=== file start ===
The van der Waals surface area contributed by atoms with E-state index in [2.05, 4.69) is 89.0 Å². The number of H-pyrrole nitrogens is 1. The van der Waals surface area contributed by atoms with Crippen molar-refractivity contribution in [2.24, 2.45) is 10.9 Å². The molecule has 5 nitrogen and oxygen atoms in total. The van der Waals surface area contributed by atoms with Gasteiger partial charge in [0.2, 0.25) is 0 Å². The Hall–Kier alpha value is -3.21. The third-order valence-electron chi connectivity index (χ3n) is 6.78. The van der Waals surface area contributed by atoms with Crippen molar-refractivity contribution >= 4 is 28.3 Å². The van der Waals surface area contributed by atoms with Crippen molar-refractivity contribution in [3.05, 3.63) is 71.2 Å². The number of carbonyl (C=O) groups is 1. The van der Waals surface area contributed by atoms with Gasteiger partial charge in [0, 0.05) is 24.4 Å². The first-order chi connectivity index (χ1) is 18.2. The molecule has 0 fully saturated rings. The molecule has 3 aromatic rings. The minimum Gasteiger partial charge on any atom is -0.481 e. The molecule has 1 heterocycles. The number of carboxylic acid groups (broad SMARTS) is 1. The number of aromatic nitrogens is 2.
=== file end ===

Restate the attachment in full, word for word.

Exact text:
The van der Waals surface area contributed by atoms with E-state index in [2.05, 4.69) is 89.0 Å². The number of H-pyrrole nitrogens is 1. The van der Waals surface area contributed by atoms with Crippen molar-refractivity contribution in [2.24, 2.45) is 10.9 Å². The molecule has 5 nitrogen and oxygen atoms in total. The van der Waals surface area contributed by atoms with Gasteiger partial charge in [0.2, 0.25) is 0 Å². The Hall–Kier alpha value is -3.21. The third-order valence-electron chi connectivity index (χ3n) is 6.78. The van der Waals surface area contributed by atoms with Crippen molar-refractivity contribution >= 4 is 28.3 Å². The van der Waals surface area contributed by atoms with Crippen molar-refractivity contribution in [3.05, 3.63) is 71.2 Å². The number of carbonyl (C=O) groups is 1. The van der Waals surface area contributed by atoms with Gasteiger partial charge in [0, 0.05) is 24.4 Å². The first-order chi connectivity index (χ1) is 18.2. The molecule has 0 fully saturated rings. The molecule has 3 aromatic rings. The minimum Gasteiger partial charge on any atom is -0.481 e. The molecule has 1 heterocycles. The number of carboxylic acid groups (broad SMARTS) is 1. The number of aromatic nitrogens is 2.